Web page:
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dc.contributor.authorNovakovic, Uros
dc.date.accessioned2013-08-22 14:05:11 (GMT)
dc.date.available2014-05-14 05:00:21 (GMT)
dc.date.issued2013-08-22T14:05:11Z
dc.date.submitted2013-08-13
dc.identifier.urihttp://hdl.handle.net/10012/7726
dc.description.abstractConfronted with issues, whose (socioeconomic) causes cannot be resolved through the modification of the built environment, architectural interventions may often inadvertently aid the reproduction of the problems they seek to resolve. In eliminating symptoms of social inequality, alienation and marginalization, architecture can legitimize the social order out of which they arise. In such situations, architects’ attempts to concern themselves with narrowly practical concerns are insufficient even to their own aims, and in order to properly address the issues facing it, architecture must simultaneously operate as a vehicle for social critique and political emancipation. In the work of philosopher Slavoj Žižek, a critical-emancipatory intervention corresponds to an emphasis of a constitutive tension and discord (“the gap”) within what is commonly perceived as a stable, neutral background. Critique strives not to explicitly reveal existing problems. Instead, it reveals an inherent inconsistency within an implicit, ideological fantasy of order and harmony that allows us to naturalize these problems. Consequently, the critical-emancipatory potential of architecture resides not in its programmatic content nor in its representational image, but in its capacity to disrupt the reassuring affective texture of ideology. Critique resides in a formally subtle (concerning architecture in its narrowest definition as an affective structure), yet politically radical shift in how problems of everyday life are interpreted and processed; re-introducing a minimal sense of disquietude that is both critical and emancipatory. The disquietude, that marks an absence of a fantasy of order and harmony, can, paradoxically, only be sustained as a product of a formally (representationally) ordered and harmonious appearance. The critical-emancipatory disquietude is not a compromise of the order and harmony, but rather a reflection of its uncompromisingly egalitarian nature.en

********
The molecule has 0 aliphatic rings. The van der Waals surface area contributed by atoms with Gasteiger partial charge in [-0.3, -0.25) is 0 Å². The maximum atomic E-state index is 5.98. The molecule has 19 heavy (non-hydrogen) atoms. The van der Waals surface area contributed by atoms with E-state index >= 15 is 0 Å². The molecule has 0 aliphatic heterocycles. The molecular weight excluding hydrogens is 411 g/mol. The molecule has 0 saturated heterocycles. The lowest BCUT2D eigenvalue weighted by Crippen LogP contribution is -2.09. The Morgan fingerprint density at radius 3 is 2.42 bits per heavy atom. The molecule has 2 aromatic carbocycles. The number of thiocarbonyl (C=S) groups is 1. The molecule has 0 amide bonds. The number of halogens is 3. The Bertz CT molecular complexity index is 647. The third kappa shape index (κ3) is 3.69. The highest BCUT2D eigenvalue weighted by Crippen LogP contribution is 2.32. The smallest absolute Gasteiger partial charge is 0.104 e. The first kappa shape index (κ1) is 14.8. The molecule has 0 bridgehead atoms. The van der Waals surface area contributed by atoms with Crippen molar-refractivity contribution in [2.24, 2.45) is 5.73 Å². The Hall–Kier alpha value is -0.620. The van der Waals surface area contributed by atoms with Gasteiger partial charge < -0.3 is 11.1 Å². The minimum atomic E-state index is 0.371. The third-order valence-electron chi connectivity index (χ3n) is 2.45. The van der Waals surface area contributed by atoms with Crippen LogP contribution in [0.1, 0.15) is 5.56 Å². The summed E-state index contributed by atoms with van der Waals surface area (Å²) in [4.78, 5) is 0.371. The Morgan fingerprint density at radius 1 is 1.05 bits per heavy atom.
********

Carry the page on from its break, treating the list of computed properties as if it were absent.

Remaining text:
dc.language.isoenen
dc.publisherUniversity of Waterlooen
dc.subjectArchitectureen
dc.subjectCritical Architectureen
dc.subjectSlavoj Žižeken
dc.subjectAdolf Loosen
dc.subjectPeter Zumthoren
dc.subjectAi Wei Weien
dc.subjectRem Koolhaasen
dc.subjectBrutalismen
dc.subjectCommunismen
dc.subjectEmancipatory Politicsen
dc.subjectAestheticsen
dc.titleEmphasize the Gap! Towards a Žižekian Definition of Critical-Emancipatory Architectureen
dc.typeMaster Thesisen
dc.pendingtrueen
dc.subject.programArchitectureen
dc.description.embargoterms1 yearen
uws-etd.degree.departmentSchool of Architectureen
uws-etd.degreeMaster of Architectureen
uws.typeOfResourceTexten
uws.peerReviewStatusUnrevieweden
uws.scholarLevelGraduateen


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